The amplifiers operate on a single supply with a reference voltage (VR) at ½ Vcc set by the voltage divider R5 and R6. The unity gain buffer U2 provides sufficient current to drive other amplifiers. The 10Ω resistor on the output of U2 is there to prevent high frequency oscillations. All six outputs are configured as pseudo-differential with VR as the common reference point. Multi-channel pseudo-differential outputs provide common-mode voltage rejection by having a common reference point that is not directly tied to a common ground (the outputs are floating). There is no need for D.C. blocking capacitors since each output is obtained from the differential amplifier’s output VO with respect to VR.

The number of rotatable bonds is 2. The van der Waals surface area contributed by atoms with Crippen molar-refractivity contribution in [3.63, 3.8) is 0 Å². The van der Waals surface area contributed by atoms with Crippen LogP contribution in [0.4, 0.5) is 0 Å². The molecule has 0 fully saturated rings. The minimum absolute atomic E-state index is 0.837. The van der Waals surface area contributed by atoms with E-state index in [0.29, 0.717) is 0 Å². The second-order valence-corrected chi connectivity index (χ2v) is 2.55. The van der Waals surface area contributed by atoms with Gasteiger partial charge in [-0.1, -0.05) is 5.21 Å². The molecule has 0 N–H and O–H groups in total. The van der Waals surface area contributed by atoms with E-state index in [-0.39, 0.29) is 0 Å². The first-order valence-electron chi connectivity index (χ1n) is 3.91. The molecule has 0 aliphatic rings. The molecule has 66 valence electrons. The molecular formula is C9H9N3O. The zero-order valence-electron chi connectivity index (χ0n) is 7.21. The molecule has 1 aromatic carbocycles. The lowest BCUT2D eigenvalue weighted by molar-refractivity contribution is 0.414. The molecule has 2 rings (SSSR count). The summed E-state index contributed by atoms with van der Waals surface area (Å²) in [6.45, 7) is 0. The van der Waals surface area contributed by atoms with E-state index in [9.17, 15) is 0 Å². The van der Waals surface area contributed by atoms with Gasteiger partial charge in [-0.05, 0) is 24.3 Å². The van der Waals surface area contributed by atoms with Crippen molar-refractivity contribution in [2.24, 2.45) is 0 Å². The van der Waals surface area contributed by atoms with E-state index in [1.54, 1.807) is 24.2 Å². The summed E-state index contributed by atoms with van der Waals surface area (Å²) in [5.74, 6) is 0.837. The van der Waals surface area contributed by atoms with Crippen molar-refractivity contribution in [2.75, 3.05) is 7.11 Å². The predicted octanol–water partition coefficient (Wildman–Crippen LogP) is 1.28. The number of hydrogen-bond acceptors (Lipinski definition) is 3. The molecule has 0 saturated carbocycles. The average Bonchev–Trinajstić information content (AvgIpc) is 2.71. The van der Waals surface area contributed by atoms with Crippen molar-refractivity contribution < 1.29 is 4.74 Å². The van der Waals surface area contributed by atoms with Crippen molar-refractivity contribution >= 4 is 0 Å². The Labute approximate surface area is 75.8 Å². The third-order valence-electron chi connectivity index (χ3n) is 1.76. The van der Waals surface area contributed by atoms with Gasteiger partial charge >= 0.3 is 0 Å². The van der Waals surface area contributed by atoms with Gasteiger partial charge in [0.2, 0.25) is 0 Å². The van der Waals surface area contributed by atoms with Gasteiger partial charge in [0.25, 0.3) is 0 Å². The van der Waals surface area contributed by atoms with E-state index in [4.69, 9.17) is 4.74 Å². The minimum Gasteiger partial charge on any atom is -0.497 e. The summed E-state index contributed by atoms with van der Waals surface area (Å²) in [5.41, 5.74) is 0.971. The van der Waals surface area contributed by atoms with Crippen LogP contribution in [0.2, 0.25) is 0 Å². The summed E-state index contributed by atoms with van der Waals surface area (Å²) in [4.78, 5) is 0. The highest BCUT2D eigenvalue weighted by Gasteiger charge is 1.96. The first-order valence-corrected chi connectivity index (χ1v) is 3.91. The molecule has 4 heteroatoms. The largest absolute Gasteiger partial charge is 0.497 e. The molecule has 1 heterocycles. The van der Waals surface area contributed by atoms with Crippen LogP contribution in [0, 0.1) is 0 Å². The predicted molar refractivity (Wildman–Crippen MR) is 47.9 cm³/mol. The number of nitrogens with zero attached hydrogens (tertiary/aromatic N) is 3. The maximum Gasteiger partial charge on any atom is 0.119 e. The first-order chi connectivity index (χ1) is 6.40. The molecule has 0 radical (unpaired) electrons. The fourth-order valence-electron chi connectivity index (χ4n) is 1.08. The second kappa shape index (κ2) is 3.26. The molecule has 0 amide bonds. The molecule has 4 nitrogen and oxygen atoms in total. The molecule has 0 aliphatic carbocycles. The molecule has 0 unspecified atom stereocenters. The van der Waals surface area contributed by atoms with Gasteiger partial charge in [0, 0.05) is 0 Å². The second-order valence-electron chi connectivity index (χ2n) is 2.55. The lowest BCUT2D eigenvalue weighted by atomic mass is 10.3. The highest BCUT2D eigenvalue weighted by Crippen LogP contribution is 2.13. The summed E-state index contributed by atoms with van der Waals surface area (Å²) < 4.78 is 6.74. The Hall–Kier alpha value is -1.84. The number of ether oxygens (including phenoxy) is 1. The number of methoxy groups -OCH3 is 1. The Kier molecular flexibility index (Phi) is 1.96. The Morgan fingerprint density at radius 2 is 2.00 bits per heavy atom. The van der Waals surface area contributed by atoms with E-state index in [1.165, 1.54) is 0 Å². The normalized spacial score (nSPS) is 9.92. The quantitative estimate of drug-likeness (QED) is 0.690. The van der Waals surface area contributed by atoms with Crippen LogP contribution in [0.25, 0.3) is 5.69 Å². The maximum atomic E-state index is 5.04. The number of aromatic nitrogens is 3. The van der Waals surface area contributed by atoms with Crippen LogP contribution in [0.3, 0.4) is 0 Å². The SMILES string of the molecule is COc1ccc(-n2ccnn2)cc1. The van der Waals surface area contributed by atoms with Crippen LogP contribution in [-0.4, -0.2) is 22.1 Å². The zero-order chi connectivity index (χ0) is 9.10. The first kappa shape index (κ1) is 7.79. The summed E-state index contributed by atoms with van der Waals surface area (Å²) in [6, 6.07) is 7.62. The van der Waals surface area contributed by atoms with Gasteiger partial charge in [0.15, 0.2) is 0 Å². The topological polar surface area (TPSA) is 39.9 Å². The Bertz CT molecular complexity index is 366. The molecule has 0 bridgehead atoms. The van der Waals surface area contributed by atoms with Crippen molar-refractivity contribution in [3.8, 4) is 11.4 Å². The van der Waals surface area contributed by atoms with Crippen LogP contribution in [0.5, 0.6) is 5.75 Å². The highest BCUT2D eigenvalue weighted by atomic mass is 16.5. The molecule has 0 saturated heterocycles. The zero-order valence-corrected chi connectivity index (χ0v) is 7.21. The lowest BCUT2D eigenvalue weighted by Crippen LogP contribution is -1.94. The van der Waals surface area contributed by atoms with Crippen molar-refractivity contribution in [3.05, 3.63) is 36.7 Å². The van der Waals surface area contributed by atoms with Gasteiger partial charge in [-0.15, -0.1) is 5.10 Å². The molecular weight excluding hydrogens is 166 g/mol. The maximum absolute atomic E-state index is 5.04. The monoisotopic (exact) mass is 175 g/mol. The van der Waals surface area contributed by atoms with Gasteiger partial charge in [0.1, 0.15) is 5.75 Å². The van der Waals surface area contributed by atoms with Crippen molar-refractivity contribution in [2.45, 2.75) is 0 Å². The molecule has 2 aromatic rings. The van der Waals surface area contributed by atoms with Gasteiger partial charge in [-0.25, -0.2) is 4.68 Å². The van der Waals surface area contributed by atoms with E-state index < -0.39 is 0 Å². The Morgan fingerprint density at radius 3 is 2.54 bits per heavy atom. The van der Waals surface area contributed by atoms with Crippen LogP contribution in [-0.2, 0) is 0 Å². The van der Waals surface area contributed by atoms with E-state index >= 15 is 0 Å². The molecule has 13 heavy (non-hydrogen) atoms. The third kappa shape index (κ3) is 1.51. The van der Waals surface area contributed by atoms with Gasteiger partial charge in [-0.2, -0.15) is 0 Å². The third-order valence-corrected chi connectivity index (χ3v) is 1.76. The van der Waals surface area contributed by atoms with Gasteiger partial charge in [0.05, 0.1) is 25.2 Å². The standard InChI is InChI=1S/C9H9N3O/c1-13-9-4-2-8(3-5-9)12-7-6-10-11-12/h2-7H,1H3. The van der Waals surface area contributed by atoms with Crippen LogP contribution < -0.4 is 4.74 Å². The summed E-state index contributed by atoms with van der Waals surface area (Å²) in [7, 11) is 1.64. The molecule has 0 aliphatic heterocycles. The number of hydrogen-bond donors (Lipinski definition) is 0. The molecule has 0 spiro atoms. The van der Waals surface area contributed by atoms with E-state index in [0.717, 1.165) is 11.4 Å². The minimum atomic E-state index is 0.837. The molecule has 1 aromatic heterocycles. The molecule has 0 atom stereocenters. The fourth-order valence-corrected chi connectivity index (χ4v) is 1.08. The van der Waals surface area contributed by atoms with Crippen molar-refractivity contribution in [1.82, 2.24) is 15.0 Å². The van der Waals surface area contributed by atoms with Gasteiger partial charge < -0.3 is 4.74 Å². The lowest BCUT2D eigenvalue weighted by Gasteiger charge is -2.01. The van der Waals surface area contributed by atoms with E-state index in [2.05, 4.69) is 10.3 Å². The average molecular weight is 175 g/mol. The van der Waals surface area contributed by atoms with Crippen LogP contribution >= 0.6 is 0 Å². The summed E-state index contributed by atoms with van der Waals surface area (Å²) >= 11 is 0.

OPA209 is a good choice for our target application which is USB powered, but may be too much for other applications that require battery power. At 2.2mA per Op Amp, the total current consumption is thus 17.5mA. Fully charged 2400 mAh batteries will last 109 hours according to this online mAh Battery Life Calculator —not really bad in this day and age of smart phones with a single charge measured in days, but to some may still be excessive. For that matter, for those who still prefer ultra low-power consumption, a version using the OPA376 will be offered. AT 760μA per Op Amp, fully charged 2400 mAh batteries will last 316 hours. Go practice 8 hours a day and a single charge will last 40 days. While the tradeoff is low-power vs. low-noise, the OPA376, with a noise figure of 7.5 nV/√Hz is still a viable contender.